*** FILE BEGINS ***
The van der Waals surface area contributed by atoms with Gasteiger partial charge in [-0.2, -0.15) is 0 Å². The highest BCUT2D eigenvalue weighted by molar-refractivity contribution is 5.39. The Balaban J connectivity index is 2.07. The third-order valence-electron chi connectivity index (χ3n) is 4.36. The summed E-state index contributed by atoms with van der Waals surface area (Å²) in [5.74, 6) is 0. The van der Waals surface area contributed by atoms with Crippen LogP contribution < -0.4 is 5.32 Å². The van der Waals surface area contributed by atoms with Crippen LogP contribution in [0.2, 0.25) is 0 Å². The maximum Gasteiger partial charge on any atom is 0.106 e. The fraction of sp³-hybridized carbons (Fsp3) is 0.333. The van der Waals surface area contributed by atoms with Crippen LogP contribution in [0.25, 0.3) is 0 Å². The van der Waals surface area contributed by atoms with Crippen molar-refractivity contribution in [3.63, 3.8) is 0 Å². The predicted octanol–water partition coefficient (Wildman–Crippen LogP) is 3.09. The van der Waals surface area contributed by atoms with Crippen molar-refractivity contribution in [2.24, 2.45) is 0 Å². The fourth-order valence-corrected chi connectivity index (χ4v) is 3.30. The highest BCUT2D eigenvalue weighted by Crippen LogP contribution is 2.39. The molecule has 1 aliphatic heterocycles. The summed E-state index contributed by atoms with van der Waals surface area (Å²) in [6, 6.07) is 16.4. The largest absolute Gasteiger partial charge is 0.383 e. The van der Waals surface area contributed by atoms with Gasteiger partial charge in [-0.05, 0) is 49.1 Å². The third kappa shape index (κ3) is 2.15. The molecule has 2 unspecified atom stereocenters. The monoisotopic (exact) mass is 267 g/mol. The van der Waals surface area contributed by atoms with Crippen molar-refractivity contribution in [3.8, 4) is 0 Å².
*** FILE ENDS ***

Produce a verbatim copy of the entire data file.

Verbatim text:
The van der Waals surface area contributed by atoms with Gasteiger partial charge in [-0.2, -0.15) is 0 Å². The highest BCUT2D eigenvalue weighted by molar-refractivity contribution is 5.39. The Balaban J connectivity index is 2.07. The third-order valence-electron chi connectivity index (χ3n) is 4.36. The summed E-state index contributed by atoms with van der Waals surface area (Å²) in [5.74, 6) is 0. The van der Waals surface area contributed by atoms with Crippen LogP contribution < -0.4 is 5.32 Å². The van der Waals surface area contributed by atoms with Crippen LogP contribution in [0.2, 0.25) is 0 Å². The maximum Gasteiger partial charge on any atom is 0.106 e. The fraction of sp³-hybridized carbons (Fsp3) is 0.333. The van der Waals surface area contributed by atoms with Crippen LogP contribution in [0.25, 0.3) is 0 Å². The van der Waals surface area contributed by atoms with Crippen molar-refractivity contribution in [3.63, 3.8) is 0 Å². The predicted octanol–water partition coefficient (Wildman–Crippen LogP) is 3.09. The van der Waals surface area contributed by atoms with Crippen molar-refractivity contribution in [2.24, 2.45) is 0 Å². The fourth-order valence-corrected chi connectivity index (χ4v) is 3.30. The highest BCUT2D eigenvalue weighted by Crippen LogP contribution is 2.39. The molecule has 1 aliphatic heterocycles. The summed E-state index contributed by atoms with van der Waals surface area (Å²) in [6, 6.07) is 16.4. The largest absolute Gasteiger partial charge is 0.383 e. The van der Waals surface area contributed by atoms with Gasteiger partial charge in [-0.05, 0) is 49.1 Å². The third kappa shape index (κ3) is 2.15. The molecule has 2 unspecified atom stereocenters. The monoisotopic (exact) mass is 267 g/mol. The van der Waals surface area contributed by atoms with Crippen molar-refractivity contribution in [3.8, 4) is 0 Å².